A university in downtown Toronto is investigating a possible bedbug infestation in one of its classrooms.
This investigation was opened after the publication of an article on the subject in the student newspaper.
Jacob Dube, a student who has been working on the article in The Eyeopener , said some Ryerson students reported seeing insects in a classroom. They suspected that it was bed bugs. The targeted classroom is on the Victoria campus.
Several students who spotted the insects, including Stefanie Phillips, claim to have later found that they have been bitten by bedbug-like bites.
Ryerson’s management told the student newspaper that exterminators had already inspected the classroom and that they had found “no evidence” of the presence of insects.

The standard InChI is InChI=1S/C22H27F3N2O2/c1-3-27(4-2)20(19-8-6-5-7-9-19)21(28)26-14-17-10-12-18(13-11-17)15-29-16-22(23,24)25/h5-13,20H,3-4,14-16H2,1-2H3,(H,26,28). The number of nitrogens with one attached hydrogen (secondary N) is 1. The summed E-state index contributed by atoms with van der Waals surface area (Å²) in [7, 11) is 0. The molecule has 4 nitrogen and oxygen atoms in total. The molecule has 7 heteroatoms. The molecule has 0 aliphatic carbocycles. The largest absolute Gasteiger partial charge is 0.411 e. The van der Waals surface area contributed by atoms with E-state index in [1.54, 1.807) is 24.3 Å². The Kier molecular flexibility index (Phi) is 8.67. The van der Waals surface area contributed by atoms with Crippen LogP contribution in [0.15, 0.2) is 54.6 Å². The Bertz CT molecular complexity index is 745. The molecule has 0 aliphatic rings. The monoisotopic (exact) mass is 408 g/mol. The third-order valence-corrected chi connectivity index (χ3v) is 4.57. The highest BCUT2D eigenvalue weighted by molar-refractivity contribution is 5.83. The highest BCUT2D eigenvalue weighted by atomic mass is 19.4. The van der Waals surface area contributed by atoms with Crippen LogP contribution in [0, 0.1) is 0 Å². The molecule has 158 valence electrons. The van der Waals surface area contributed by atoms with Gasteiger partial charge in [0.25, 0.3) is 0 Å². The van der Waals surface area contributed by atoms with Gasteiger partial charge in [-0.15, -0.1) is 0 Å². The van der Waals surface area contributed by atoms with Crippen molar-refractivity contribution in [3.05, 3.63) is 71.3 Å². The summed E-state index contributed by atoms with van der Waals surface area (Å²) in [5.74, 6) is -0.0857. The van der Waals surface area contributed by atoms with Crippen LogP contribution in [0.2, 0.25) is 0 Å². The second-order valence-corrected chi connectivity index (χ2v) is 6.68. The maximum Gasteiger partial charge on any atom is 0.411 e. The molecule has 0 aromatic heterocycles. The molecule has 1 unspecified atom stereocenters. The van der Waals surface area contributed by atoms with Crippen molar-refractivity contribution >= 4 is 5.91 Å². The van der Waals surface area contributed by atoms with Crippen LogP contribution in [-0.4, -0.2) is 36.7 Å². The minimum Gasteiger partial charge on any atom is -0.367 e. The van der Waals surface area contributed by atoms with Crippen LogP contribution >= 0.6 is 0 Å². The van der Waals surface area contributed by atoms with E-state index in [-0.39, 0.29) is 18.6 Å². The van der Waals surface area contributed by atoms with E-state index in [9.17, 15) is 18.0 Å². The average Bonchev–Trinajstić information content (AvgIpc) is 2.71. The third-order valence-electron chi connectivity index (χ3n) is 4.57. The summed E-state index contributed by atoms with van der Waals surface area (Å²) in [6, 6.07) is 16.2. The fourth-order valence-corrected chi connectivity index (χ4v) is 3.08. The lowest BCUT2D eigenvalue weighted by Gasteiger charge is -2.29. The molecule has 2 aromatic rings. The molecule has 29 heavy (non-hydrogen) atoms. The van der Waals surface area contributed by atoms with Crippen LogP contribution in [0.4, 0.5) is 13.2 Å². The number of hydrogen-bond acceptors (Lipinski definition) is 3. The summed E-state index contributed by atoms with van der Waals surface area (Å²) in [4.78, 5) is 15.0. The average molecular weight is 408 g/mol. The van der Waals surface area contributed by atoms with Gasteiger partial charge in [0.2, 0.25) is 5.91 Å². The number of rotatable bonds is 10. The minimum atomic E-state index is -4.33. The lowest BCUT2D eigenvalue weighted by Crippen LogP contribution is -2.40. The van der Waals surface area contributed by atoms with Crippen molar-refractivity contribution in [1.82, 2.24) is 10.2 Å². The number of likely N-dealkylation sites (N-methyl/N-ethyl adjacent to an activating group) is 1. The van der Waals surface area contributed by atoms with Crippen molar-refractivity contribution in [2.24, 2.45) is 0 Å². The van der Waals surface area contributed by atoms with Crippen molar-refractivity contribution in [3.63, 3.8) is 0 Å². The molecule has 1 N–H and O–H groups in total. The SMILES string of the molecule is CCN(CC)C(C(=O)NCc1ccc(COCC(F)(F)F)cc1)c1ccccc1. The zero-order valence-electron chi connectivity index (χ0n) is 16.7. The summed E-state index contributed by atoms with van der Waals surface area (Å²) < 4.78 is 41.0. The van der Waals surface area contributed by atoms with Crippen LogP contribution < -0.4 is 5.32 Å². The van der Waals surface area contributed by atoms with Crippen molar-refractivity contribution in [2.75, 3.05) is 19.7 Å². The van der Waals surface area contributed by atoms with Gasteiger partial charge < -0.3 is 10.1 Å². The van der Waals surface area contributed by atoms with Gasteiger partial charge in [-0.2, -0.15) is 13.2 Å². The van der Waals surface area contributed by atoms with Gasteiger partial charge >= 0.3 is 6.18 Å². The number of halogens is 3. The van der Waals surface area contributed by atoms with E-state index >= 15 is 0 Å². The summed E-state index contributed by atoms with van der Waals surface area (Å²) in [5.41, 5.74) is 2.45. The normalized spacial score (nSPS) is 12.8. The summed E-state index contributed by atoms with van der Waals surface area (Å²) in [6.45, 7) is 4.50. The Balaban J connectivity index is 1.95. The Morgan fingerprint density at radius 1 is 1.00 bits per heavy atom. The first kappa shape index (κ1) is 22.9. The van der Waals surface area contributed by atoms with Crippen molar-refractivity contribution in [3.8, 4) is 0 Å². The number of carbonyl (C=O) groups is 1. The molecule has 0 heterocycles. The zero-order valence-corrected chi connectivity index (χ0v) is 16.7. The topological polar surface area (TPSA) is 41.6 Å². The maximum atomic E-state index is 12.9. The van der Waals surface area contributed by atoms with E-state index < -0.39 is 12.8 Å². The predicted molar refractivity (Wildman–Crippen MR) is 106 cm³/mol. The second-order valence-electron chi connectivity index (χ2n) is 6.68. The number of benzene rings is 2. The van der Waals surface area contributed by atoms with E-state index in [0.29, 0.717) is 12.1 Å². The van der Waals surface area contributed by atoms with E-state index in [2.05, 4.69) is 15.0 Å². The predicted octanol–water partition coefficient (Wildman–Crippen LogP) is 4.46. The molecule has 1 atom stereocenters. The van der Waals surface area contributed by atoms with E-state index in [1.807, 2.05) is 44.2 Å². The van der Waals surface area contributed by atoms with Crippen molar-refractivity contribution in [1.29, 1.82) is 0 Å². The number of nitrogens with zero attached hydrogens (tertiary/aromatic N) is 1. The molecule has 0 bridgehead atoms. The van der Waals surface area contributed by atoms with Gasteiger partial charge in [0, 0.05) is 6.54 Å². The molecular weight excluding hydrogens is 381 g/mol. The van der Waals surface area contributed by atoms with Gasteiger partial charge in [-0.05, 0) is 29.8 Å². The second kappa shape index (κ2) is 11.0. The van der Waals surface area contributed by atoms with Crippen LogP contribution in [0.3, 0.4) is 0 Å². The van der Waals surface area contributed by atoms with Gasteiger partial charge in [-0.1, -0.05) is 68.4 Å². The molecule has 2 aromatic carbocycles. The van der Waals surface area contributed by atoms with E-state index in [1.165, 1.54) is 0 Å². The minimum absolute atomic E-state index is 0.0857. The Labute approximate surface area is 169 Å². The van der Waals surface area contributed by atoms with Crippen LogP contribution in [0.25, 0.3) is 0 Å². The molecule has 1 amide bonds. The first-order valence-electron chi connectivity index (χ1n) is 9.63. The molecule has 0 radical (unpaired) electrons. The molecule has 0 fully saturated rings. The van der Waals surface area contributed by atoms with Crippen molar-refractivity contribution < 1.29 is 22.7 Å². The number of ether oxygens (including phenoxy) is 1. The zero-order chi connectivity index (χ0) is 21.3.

Following this statement from management, Mr. Dube claims that the student newspaper has decided to investigate himself. They quickly found bed bugs using a flashlight to view them as well as paper clips to force them out of their hole.
Mr. Dube says he sent photos of the insects found to five exterminators, all of whom confirmed that they were bed bugs.
“I was very surprised to see that the teams of exterminators hired by the management could not find what journalists could see quite easily.”
Bed bugs, a real plague
Neetu Gogna, who works at Pestend Pest Control, says bedbug control is complicated because of their ability to hide and the speed at which they spread.
“They can easily migrate from one place to another on the human body, in clothes, shoes, handbags,” says Gogna. “Even one or two bugs can multiply very quickly. ”
Adult bugs are usually brown or red, while newborns that have not yet been fed are almost transparent.
The heat can kill bed bugs, so Mrs. Gogna explains that anyone who is afraid of having contact with these insects should wash and dry their clothes at high temperatures.